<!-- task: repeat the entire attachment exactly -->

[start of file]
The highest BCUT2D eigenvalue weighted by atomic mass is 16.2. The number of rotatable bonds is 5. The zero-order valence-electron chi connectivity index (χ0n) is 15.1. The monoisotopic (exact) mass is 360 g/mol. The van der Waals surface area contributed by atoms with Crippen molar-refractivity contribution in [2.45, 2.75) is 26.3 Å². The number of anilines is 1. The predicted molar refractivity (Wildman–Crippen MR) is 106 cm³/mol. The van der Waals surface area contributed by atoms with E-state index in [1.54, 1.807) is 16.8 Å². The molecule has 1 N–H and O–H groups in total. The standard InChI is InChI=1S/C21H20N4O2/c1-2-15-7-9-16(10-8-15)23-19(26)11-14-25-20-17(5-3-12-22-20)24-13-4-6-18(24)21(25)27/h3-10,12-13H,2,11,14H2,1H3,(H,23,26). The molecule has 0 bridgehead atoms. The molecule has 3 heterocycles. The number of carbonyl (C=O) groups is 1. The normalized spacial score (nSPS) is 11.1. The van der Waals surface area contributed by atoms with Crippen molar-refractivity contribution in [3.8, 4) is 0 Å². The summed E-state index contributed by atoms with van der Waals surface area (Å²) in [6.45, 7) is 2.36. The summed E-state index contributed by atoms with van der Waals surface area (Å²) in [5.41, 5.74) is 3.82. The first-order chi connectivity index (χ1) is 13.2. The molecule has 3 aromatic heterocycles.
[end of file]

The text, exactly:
The highest BCUT2D eigenvalue weighted by atomic mass is 16.2. The number of rotatable bonds is 5. The zero-order valence-electron chi connectivity index (χ0n) is 15.1. The monoisotopic (exact) mass is 360 g/mol. The van der Waals surface area contributed by atoms with Crippen molar-refractivity contribution in [2.45, 2.75) is 26.3 Å². The number of anilines is 1. The predicted molar refractivity (Wildman–Crippen MR) is 106 cm³/mol. The van der Waals surface area contributed by atoms with E-state index in [1.54, 1.807) is 16.8 Å². The molecule has 1 N–H and O–H groups in total. The standard InChI is InChI=1S/C21H20N4O2/c1-2-15-7-9-16(10-8-15)23-19(26)11-14-25-20-17(5-3-12-22-20)24-13-4-6-18(24)21(25)27/h3-10,12-13H,2,11,14H2,1H3,(H,23,26). The molecule has 0 bridgehead atoms. The molecule has 3 heterocycles. The number of carbonyl (C=O) groups is 1. The normalized spacial score (nSPS) is 11.1. The van der Waals surface area contributed by atoms with Crippen molar-refractivity contribution in [3.8, 4) is 0 Å². The summed E-state index contributed by atoms with van der Waals surface area (Å²) in [6.45, 7) is 2.36. The summed E-state index contributed by atoms with van der Waals surface area (Å²) in [5.41, 5.74) is 3.82. The first-order chi connectivity index (χ1) is 13.2. The molecule has 3 aromatic heterocycles.